3. Medical Marijuana Will Be a Battleground
During the first week of 2018, Attorney General Jeff Sessions announced that he was rescinding guidance instituted during the Obama administration which instructed federal prosecutors not to prioritize cases against individuals and businesses that used and dispensed marijuana in compliance with state law. This guidance paved the way for more than half of all states to legalize medical marijuana, and providers around the country have relied on this guidance to offer legal cannabis to their patients.
Now, the future of medical marijuana in the United States is uncertain. Advocates have strongly decried the reversal of federal policy, while some have suggested that the decision is more likely to lead to the federal legalization of medical marijuana. However, regardless of what the future may hold, for now, the only thing that is clear is that health care providers that prescribe medical marijuana may need to reconsider the risk of federal prosecution.
4. Providers of All Sizes Will Face Audits and Investigations
While major takedowns dominate the headlines, the vast majority of Medicare audits and health care fraud investigations target smaller providers. With the DOJ’s and other agencies’ broad mandates to combat waste and abuse targeting Medicare, Medicaid, Tricare, and other government benefit programs, any suspected instance of fraud will have the potential to garner federal law enforcement authorities’ attention in 2018.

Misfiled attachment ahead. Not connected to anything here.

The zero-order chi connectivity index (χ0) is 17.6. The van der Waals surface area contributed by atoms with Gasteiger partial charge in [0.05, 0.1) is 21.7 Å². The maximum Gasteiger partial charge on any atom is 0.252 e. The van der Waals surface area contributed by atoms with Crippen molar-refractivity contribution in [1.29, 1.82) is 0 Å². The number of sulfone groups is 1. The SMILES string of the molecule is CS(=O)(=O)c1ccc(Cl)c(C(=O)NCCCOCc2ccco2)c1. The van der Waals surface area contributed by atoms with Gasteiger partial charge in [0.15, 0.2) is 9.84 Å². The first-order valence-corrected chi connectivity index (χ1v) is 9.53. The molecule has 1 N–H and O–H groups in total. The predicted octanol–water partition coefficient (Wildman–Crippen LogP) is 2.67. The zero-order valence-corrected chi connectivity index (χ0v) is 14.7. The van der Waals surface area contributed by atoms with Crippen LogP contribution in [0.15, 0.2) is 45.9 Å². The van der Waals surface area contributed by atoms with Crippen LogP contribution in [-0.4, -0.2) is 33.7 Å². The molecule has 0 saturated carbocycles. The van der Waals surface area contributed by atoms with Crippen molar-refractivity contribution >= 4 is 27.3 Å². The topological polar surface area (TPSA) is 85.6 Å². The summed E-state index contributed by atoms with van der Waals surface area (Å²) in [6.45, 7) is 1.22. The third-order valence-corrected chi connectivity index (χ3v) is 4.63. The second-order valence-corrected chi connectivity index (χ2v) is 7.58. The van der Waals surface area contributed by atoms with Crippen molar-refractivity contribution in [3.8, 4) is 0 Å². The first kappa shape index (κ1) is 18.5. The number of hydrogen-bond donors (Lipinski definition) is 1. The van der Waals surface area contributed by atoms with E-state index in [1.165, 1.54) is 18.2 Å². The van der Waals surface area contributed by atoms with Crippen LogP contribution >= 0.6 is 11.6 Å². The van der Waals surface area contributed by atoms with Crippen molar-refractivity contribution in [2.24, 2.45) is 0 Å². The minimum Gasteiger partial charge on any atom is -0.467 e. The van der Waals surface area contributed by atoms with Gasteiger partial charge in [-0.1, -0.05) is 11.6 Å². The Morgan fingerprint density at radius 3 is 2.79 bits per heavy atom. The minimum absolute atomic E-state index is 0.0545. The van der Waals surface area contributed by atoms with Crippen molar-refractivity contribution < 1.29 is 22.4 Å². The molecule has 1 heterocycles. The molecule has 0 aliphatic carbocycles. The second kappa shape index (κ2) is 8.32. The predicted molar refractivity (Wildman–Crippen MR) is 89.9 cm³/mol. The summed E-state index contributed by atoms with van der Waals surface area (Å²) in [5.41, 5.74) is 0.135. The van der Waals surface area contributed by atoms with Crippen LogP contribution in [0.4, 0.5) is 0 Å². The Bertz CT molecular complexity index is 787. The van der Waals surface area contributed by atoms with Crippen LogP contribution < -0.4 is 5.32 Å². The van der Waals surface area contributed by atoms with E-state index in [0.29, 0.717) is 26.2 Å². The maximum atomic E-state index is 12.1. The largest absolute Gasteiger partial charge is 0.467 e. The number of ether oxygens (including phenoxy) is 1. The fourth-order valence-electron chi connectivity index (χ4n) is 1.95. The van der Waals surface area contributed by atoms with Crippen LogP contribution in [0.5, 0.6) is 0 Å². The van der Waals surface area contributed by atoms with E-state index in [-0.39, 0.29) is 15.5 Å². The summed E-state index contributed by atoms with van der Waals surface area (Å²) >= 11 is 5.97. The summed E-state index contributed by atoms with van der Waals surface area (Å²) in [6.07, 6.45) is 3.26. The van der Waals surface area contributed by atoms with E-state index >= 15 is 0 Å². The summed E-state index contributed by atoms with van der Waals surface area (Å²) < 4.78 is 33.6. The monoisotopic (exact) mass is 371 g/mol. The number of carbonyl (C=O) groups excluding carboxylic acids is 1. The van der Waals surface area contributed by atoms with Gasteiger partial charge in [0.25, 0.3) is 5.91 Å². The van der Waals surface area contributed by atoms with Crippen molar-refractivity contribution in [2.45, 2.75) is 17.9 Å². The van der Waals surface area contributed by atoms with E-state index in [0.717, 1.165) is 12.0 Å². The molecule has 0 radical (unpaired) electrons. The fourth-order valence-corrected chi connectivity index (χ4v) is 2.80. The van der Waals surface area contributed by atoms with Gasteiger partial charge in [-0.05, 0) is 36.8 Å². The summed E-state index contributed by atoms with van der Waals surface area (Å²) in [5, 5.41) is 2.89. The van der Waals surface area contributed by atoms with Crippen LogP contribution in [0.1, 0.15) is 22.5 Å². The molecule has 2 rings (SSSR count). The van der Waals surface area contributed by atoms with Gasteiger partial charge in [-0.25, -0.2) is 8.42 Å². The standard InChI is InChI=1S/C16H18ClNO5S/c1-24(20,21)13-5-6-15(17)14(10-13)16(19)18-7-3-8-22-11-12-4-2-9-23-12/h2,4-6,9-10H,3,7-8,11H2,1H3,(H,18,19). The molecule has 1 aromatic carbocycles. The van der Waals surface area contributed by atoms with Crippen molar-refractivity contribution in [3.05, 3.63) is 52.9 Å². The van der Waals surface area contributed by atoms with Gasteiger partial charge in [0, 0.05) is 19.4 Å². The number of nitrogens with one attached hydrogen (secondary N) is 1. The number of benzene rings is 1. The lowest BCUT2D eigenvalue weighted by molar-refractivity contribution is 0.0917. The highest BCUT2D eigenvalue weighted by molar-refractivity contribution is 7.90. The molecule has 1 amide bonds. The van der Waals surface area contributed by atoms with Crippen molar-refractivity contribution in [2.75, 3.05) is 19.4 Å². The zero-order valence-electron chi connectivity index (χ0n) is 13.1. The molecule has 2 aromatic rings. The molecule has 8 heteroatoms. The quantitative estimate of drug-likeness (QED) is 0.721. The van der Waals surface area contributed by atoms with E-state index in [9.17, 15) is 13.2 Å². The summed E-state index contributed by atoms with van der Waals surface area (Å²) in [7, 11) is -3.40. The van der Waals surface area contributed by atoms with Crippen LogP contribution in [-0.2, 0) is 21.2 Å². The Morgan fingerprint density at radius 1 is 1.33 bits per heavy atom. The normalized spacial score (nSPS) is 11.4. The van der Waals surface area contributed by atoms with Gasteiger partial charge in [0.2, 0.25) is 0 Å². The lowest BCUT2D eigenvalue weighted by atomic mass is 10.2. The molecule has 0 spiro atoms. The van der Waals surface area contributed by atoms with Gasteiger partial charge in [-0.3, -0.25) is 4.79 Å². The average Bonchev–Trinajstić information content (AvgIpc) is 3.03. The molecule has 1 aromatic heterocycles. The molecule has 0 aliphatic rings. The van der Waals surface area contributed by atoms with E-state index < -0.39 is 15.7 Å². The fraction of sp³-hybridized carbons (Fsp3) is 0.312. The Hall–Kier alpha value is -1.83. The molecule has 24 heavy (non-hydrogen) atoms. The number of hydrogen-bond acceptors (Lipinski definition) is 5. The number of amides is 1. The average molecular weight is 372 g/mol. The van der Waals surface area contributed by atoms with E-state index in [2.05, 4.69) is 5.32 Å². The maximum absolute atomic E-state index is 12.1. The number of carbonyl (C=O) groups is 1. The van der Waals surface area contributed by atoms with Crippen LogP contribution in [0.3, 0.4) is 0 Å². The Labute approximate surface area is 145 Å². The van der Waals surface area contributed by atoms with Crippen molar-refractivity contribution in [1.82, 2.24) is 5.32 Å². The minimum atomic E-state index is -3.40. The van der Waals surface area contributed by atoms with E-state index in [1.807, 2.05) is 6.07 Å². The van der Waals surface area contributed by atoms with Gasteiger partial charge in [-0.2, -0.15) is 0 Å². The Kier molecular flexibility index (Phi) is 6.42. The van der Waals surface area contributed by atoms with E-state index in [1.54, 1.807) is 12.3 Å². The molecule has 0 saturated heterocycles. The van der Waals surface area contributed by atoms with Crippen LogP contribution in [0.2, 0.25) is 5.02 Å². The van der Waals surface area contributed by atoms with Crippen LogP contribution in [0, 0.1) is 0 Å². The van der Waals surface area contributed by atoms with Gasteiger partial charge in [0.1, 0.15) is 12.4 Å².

Oftentimes, audits and investigations targeting smaller providers are the result of honest mistakes and administrative errors. With most providers relying heavily on their program eligibility, any billing or prescription practices that put their eligibility at stake will not be worth the risk involved. Yet, auditors and investigators will still vigorously pursue charges, and it will be up to smaller providers to show that they are not guilty of federal health care fraud.
5. Prosecutors Will Seek Heavy Penalties in Civil and Criminal Prosecutions
When investigations lead to charges, health care providers must match their defense strategies to the potential penalties that are on the table. In criminal health care fraud cases, providers can face enormous financial liability, program exclusion, and even federal incarceration. While being prosecuted civilly means that prison time is not a concern, being found civilly liable for health care fraud can still have long-term (and potentially practice-threatening) consequences.
As a result of the government’s health care crackdown, providers facing charges in 2018 can expect to face substantial penalties when targeted in civil and criminal health care fraud prosecutions. Avoiding punishment will require early intervention in the government’s investigation and a strategic defense tailored to the specific facts and allegations at hand.
Contact the Experienced Health Care Fraud Defense Lawyers at Oberheiden, P.C.
If you are concerned about your business’s health care compliance program, or if you are being targeted in a health care audit or investigation, our attorneys can help protect you. As former federal prosecutors and experienced health care fraud defense lawyers, we have a long track record of helping our clients address federal charges. To get started with a free case assessment, please call (214) 692-2171 or contact us online today.